The linen shift was a ubiquitous wardrobe staple from long before the 18th century and for quite some time after it. This was underwear for both men and women and was used to protect one’s clothing from bodily secretions and one’s body from itchy, scratchy textiles or chafing from stays. But you probably knew that already.
The amount of linen in people’s wardrobes increased dramatically over the course of the 18th century such that by the end of it even quite poor people could boast of owning at least 2 shifts so that they could always wear a (comparatively) clean one. Amongst more prosperous people the number of shifts could reach into the hundreds (usually amongst men though, who were particularly obsessed with sporting clean, crisp linen on their persons). The finer the linen, the more expensive the shift and the more genteel and refined the person (it was believed).
I started by plotting out the cutting pattern. I drew it directly onto the linen in pencil. I cut out the body of the shift with the front and back cut as one using a fold in the fabric for the should line – thus no shoulder seams.
I then cut out the neckline.
Next I cut the sleeves, which just look like boring rectangles at the moment.
I then sewed the triangular pieces to the lower sides of the shift using tiny slip stitches (16-20 per inch) in a felled seam. The back of the seam still needs to be sewn. I have to admit that tiny slip stitches are not as difficult as I had thought they would be. There is a knack to it: stitches need to be tiny in width as well as in length. Mostly, though, they seem to be really time-consuming.
The backs of these seams have slightly different stitches: they are still tiny in width, but a little longer in length so that they are more subtle on the right side of the garment.
There were 4 triangles to sew onto the body of the shift, and it took me the day to do them.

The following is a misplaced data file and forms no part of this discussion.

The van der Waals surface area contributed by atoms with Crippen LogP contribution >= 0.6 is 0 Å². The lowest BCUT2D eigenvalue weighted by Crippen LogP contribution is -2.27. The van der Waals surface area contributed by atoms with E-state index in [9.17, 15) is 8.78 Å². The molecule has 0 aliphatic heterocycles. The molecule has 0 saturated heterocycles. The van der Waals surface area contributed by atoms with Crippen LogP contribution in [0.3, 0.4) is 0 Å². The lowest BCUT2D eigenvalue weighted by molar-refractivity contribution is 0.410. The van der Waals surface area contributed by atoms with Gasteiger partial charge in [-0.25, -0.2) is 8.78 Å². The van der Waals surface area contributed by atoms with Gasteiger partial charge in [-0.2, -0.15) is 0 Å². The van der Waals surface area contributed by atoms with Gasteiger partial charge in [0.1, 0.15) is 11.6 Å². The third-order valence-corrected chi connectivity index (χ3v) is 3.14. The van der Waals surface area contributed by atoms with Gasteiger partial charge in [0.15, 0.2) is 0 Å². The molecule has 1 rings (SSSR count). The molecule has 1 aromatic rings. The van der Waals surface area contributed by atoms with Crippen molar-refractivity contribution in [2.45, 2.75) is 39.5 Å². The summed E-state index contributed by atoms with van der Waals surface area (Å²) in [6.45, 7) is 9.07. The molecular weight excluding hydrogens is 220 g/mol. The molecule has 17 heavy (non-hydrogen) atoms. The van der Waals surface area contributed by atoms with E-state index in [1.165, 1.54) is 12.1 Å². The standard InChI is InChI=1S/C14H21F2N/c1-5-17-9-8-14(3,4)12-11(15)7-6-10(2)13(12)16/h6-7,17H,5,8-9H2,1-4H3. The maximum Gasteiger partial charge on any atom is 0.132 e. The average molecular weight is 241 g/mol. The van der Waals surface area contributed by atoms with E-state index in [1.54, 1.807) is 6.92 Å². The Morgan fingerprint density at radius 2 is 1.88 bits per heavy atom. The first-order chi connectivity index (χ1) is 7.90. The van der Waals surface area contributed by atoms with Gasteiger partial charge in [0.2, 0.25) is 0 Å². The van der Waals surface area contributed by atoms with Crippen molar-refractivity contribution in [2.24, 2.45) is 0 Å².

I started today by cutting out the gussets.
Then I re-cut them because I’d done it wrong the first time – they’re supposed to be squares (I so would have been fired if actually working in the 18th century).
I sewed one gusset to one side of a sleeve using the same stitches and method as I did for the triangles yesterday.
Then sewed another side of the gusset to another side of the sleeve.
Here is what it looks like from the underside.
Then sewed up the sleeve.
After lunch I sewed up the other sleeve with its gusset.
After this I gathered the sleeveheads…
and attached the sleeves to the body of the shift.
Today I managed to sew the side seams.
The rest of the day was spent ripping out the first sleeve I’d set in, re-gathering the sleevehead and sewing it all back into the shift because I apparently did something wrong (fired again). However, I’m afraid I didn’t detail in my notes what I did wrong, so I can’t describe that for you. Sorry!
I did lots of things today!
I started by hemming the shift. This involved turning up the fabric edge twice in a narrow (approx 1/4″) hem and stitching it with small-ish running stitches.
I then hemmed the sleeves, in the same manner as the shift hem.
Next I made (less than perfect) buttonholes (using buttonhole stitch) in the shift sleeves for the drawstring.
Then came preparing the neck binding strip…
and preparing the neck edge for binding.
I then bound/faced/finished (however you want to say it) the neck edge by sewing the binding to the neck edge wrong sides together and using small-ish running stitches. Oh, I should probably mention my cheat here, since it shows up so much in this photo. I used a disappearing ink fabric pen to draw the binding piece – and make markings in several other areas. I guess I was getting a little lazy with it at this point!
I then prepared the sleeve bands and stitched them into the sleeves in essentially the same manner as the neck band.
I finished off the day by preparing the armhole/shoulder reinforcement bands (which also serve to cover up the raw edges of the sleevehead seam)…
And sewing them into the armholes at the shoulders. These are also sewn to the inside of the shift with wrong sides together using running stitch. They do create a ‘shadow’ at the shoulders of the shift, but are much cleaner looking than if they’d been sewn to the outside. Unfortunately I neglected to take any photos of this part. Here is one showing the shoulder from the right side, I hope you can get an idea of it from this.
I threaded some ivory silk satin ribbon through the casing at the neck edge and the ones on the sleeves and was done!
Now, because I’m a silly person I somehow didn’t think to photograph the finished shift on its own. So I’m afraid you’ll have to get the idea from these photos of it put together with the stays and the hooped petticoat.